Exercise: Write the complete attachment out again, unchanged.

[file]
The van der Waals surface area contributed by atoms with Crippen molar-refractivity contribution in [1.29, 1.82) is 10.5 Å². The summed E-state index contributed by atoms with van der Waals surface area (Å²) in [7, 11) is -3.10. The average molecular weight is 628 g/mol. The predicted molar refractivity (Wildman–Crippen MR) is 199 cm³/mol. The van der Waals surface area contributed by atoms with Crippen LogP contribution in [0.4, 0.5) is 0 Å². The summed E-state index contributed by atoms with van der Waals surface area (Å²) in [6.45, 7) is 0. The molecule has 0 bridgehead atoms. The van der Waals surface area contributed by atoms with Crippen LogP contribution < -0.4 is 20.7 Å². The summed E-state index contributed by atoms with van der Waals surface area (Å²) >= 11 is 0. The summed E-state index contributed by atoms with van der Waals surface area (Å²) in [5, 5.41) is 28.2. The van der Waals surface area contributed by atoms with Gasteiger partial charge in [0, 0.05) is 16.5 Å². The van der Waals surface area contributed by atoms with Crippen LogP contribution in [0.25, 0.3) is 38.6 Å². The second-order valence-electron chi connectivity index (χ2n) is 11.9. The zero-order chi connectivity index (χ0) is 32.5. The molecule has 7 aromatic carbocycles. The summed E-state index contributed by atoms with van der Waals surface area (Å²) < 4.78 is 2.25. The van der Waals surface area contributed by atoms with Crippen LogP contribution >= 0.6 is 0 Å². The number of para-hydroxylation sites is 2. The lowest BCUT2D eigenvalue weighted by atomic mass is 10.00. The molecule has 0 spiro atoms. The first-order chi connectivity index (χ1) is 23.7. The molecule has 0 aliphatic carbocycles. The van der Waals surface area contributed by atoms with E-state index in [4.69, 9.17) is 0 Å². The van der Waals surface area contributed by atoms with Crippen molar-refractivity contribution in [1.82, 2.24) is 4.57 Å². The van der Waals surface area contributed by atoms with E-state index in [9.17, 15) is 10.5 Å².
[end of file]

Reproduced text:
The van der Waals surface area contributed by atoms with Crippen molar-refractivity contribution in [1.29, 1.82) is 10.5 Å². The summed E-state index contributed by atoms with van der Waals surface area (Å²) in [7, 11) is -3.10. The average molecular weight is 628 g/mol. The predicted molar refractivity (Wildman–Crippen MR) is 199 cm³/mol. The van der Waals surface area contributed by atoms with Crippen LogP contribution in [0.4, 0.5) is 0 Å². The summed E-state index contributed by atoms with van der Waals surface area (Å²) in [6.45, 7) is 0. The molecule has 0 bridgehead atoms. The van der Waals surface area contributed by atoms with Crippen LogP contribution < -0.4 is 20.7 Å². The summed E-state index contributed by atoms with van der Waals surface area (Å²) >= 11 is 0. The summed E-state index contributed by atoms with van der Waals surface area (Å²) in [5, 5.41) is 28.2. The van der Waals surface area contributed by atoms with Gasteiger partial charge in [0, 0.05) is 16.5 Å². The van der Waals surface area contributed by atoms with Crippen LogP contribution in [0.25, 0.3) is 38.6 Å². The second-order valence-electron chi connectivity index (χ2n) is 11.9. The zero-order chi connectivity index (χ0) is 32.5. The molecule has 7 aromatic carbocycles. The summed E-state index contributed by atoms with van der Waals surface area (Å²) < 4.78 is 2.25. The van der Waals surface area contributed by atoms with Crippen LogP contribution >= 0.6 is 0 Å². The number of para-hydroxylation sites is 2. The lowest BCUT2D eigenvalue weighted by atomic mass is 10.00. The molecule has 0 spiro atoms. The first-order chi connectivity index (χ1) is 23.7. The molecule has 0 aliphatic carbocycles. The van der Waals surface area contributed by atoms with E-state index in [4.69, 9.17) is 0 Å². The van der Waals surface area contributed by atoms with Crippen molar-refractivity contribution in [1.82, 2.24) is 4.57 Å². The van der Waals surface area contributed by atoms with E-state index in [9.17, 15) is 10.5 Å².